consistent play. If anything, Chernov has been even more inconsistent this year than in his first two AHL seasons. Chernov has made better use of his heavy shot (6 goals) but, despite getting increased ice time this year, his defensive game has still not progressed to where it needs to be. Chernov is currently out indefinitely with a shoulder injury suffered in late December.
Marko Kauppinen did very little for Jokerit in the Finnish league this year and found himself transferred to AIK in Sweden. In 4 games for
AIK, he has 0 points and a -4 rating. Kauppinen is an offensive defensemen who has generated little offense and played mediocre defense. That’s not often a winning
Pavel Kasparik has been one of the biggest disappointments in the Czech Extraleague this year.
Tomas Divisek has finally returned to the Phantoms lineup after missing the first three months of the season due to shoulder surgery. He is
off to a somewhat slow start as he recovers his game conditioning (3 goals, 4 points in 10 games). Over the long haul, Divisek should be fine. However, the chances of him seeing his first NHL action this season are fairly slim at this point. His goal for the rest of the season should be to ensure that it is not a lost season and to regain the forward momentum he had last year as a rookie.
Bruno St. Jacques also missed most of the first half of the season after shoulder surgery. The promising defenseman struggled for a few games
after rejoining the Phantoms lineup but has looked much better in his last few games.
Francis Lessard missed the first 9 games of the regular season with a broken jaw he suffered in a preseason fight. Lessard has been inconsistent
since his return. He still has the tendency to play out of control and is on pace to come close to 300 PIM. At some point, he’s going to have to decide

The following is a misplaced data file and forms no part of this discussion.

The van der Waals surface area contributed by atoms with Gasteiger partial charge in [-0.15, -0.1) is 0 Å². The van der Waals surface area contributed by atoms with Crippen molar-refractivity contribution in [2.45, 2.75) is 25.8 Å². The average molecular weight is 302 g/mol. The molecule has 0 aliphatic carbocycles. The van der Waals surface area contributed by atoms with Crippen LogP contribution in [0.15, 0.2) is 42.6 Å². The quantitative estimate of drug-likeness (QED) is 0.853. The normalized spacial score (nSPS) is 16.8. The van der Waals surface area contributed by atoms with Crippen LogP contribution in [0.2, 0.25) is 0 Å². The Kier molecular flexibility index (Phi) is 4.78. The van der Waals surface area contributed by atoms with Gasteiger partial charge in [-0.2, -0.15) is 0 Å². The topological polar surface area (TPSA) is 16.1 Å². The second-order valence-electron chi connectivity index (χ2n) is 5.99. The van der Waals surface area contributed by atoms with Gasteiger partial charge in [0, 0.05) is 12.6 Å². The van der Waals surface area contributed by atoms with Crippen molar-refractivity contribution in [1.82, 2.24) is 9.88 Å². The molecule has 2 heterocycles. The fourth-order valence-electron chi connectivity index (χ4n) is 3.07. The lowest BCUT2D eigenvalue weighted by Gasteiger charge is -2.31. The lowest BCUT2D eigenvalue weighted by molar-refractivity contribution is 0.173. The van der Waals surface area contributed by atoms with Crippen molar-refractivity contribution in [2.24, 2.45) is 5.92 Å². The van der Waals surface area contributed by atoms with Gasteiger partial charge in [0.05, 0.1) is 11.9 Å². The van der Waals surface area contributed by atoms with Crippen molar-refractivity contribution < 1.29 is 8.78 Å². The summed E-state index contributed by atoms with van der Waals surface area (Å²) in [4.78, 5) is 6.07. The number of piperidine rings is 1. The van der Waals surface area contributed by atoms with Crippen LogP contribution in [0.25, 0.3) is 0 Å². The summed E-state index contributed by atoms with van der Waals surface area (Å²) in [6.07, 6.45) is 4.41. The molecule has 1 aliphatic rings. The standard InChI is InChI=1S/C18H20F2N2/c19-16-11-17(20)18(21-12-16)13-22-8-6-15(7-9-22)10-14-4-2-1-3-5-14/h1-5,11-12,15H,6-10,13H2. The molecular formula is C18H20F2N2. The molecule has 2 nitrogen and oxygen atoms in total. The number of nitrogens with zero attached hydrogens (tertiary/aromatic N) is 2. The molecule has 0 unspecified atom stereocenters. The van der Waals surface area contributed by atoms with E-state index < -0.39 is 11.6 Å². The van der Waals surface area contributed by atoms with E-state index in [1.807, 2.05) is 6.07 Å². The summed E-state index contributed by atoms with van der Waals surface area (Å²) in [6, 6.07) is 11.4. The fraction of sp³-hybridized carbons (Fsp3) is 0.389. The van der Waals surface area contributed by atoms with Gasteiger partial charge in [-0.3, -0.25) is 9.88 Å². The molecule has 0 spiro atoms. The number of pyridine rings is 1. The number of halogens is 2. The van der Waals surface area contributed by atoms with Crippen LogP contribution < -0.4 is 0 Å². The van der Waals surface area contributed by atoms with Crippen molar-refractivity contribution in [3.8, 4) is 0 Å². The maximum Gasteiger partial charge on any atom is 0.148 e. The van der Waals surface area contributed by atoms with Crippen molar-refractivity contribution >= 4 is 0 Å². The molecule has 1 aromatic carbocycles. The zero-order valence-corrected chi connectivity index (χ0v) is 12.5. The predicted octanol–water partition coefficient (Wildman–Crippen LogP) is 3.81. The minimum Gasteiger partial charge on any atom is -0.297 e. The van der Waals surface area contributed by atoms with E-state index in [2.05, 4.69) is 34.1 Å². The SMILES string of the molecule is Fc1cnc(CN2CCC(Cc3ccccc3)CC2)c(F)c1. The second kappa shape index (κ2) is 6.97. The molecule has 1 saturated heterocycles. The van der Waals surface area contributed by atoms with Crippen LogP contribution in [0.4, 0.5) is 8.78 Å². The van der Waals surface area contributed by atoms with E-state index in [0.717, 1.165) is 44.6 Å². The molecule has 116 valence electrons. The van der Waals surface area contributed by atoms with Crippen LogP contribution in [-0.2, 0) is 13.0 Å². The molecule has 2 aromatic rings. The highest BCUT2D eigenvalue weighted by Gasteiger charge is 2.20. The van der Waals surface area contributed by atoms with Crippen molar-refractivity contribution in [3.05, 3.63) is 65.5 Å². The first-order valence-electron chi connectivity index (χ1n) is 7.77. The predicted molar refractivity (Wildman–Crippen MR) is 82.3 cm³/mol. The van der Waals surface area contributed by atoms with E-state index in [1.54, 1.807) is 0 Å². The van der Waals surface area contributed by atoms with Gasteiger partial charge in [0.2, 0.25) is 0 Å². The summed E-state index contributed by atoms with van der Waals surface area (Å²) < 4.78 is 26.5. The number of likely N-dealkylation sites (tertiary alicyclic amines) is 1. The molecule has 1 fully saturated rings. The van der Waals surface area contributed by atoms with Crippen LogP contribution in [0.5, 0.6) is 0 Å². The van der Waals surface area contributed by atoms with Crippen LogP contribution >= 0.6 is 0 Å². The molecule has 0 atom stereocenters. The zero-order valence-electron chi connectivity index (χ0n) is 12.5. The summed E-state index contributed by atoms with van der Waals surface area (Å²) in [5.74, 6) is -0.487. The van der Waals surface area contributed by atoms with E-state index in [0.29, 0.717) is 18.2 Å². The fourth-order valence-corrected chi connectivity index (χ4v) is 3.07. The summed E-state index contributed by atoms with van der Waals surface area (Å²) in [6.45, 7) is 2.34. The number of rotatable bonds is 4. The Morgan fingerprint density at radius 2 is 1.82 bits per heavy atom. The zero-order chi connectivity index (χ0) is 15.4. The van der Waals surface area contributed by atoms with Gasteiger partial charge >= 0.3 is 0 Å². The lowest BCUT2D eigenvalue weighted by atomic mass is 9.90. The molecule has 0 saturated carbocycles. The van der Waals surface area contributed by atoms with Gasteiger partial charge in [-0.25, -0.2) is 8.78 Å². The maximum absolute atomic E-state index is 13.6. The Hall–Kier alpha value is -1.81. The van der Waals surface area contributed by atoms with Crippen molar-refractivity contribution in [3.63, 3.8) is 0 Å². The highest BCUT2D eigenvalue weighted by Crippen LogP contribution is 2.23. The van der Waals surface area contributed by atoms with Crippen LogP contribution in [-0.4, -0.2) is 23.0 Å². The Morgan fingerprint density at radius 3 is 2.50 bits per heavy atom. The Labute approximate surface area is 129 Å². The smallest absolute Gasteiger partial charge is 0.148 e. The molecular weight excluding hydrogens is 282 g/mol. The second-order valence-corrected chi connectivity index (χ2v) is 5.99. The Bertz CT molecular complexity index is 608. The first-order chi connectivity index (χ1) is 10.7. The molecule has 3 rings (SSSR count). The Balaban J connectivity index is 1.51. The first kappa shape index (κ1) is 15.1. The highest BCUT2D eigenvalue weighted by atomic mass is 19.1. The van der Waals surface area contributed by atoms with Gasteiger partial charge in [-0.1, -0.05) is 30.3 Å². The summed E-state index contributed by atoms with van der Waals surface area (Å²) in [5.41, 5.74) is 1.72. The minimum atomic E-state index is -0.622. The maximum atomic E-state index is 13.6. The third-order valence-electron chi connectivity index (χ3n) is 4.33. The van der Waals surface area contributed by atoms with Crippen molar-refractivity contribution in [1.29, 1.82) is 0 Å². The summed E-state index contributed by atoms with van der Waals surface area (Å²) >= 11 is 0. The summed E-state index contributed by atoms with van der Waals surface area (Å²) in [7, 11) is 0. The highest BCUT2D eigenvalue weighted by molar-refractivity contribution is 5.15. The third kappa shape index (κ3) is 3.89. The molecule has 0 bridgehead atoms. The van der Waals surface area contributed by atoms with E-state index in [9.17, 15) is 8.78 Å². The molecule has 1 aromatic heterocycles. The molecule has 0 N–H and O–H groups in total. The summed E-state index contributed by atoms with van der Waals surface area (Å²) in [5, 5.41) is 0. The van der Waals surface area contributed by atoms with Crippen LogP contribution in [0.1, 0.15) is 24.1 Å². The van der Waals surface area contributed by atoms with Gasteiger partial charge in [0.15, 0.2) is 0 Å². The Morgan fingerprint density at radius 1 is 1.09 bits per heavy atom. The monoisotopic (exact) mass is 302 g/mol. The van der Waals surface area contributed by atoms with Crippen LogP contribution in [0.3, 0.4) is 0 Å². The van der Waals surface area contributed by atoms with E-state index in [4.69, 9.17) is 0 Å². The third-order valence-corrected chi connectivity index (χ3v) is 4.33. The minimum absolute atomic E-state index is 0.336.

whether he wants to be a tough defenseman or a guy who spends all his time in the penalty box (or back in the locker room). Lessard always gives an
honest effort but he doesn’t always channel his energies the right way. He’ll go for the big hit when it isn’t there. He’ll retaliate on behalf of a
teammate when the game is up for grabs in the third period. Lessard is a throwback player– he reminds me a lot of Moose Dupont in the way he conducts himself on the ice. You can’t help but admire him because he’s a warrior but you shake your head sometimes at the way he goes overboard and can be easily goaded.
Mikhail Chernov (see “Disappointments” section above) is out indefinitely with a shoulder injury.
Joe DiPenta has had his rookie ups-and-downs for the Phantoms. He seems worth hanging onto for awhile, however.
Dan Peters has not yet given the Phantoms the offensive spark that was hoped for. The rookie’s all-around play, has been pretty good. He has dressed in every game for the Phantoms.
David Nyström got off to a torrid start for Troja/Ljunby in Sweden. Since suffering a hand injury on a slash, however, he has cooled off considerably. Nystrom had an excellent second half last season so it is worth watching to see if that trend continues.
Konstantin Rudenko is still fighting to establish himself in the Russian Super League. He was, however, one of the final cuts for the Russian
Guillaume Lefebvre is a good junior player in the Q and has emerged as a minor pro hockey candidate. Certainly not impact player material, though.
Milan Kopecky has shown that he is a good Czech junior league player, but has yet to establish himself at the senior level.
Ian Forbes has looked like the raw player he is. He probably has another full ECHL season ahead of him after this year.
Sergei Skrobot is still teetering on the AHL/ECHL margins but seems closer to being able to help out the Phantoms than he was at this time last
Jesse Boulerice can just about be considered a non-prospect at this point.
John Eichelberger is struggling for ice time at University of Wisconsin.
Colin Shields has been a spectator at University of Maine.